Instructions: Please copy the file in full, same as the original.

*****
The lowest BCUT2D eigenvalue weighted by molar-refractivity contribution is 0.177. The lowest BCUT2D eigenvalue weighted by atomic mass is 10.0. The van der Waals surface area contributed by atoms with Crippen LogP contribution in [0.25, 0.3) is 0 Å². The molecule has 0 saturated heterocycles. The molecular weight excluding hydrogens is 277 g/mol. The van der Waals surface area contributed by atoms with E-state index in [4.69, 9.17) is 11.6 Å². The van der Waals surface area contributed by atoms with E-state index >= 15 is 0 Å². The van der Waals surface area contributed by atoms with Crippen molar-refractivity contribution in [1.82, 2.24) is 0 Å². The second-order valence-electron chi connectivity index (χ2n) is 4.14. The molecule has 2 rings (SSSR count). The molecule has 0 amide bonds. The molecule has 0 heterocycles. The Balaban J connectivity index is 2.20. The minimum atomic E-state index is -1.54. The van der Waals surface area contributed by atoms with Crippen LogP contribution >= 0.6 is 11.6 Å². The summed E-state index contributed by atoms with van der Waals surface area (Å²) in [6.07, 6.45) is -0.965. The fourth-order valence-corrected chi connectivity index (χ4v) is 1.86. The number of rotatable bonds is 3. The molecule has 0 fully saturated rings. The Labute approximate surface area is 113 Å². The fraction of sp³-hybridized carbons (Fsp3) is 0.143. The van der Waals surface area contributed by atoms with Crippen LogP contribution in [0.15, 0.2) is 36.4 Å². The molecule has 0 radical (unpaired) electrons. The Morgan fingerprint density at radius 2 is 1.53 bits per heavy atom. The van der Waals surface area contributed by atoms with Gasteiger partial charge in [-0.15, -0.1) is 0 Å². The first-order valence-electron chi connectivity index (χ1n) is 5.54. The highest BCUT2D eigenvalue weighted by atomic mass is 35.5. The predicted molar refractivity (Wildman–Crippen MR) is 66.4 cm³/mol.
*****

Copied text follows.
The lowest BCUT2D eigenvalue weighted by molar-refractivity contribution is 0.177. The lowest BCUT2D eigenvalue weighted by atomic mass is 10.0. The van der Waals surface area contributed by atoms with Crippen LogP contribution in [0.25, 0.3) is 0 Å². The molecule has 0 saturated heterocycles. The molecular weight excluding hydrogens is 277 g/mol. The van der Waals surface area contributed by atoms with E-state index in [4.69, 9.17) is 11.6 Å². The van der Waals surface area contributed by atoms with E-state index >= 15 is 0 Å². The van der Waals surface area contributed by atoms with Crippen molar-refractivity contribution in [1.82, 2.24) is 0 Å². The second-order valence-electron chi connectivity index (χ2n) is 4.14. The molecule has 2 rings (SSSR count). The molecule has 0 amide bonds. The molecule has 0 heterocycles. The Balaban J connectivity index is 2.20. The minimum atomic E-state index is -1.54. The van der Waals surface area contributed by atoms with Crippen LogP contribution >= 0.6 is 11.6 Å². The summed E-state index contributed by atoms with van der Waals surface area (Å²) in [6.07, 6.45) is -0.965. The fourth-order valence-corrected chi connectivity index (χ4v) is 1.86. The number of rotatable bonds is 3. The molecule has 0 fully saturated rings. The Labute approximate surface area is 113 Å². The fraction of sp³-hybridized carbons (Fsp3) is 0.143. The van der Waals surface area contributed by atoms with Crippen LogP contribution in [0.15, 0.2) is 36.4 Å². The molecule has 0 radical (unpaired) electrons. The Morgan fingerprint density at radius 2 is 1.53 bits per heavy atom. The van der Waals surface area contributed by atoms with Gasteiger partial charge in [-0.15, -0.1) is 0 Å². The first-order valence-electron chi connectivity index (χ1n) is 5.54. The highest BCUT2D eigenvalue weighted by atomic mass is 35.5. The predicted molar refractivity (Wildman–Crippen MR) is 66.4 cm³/mol.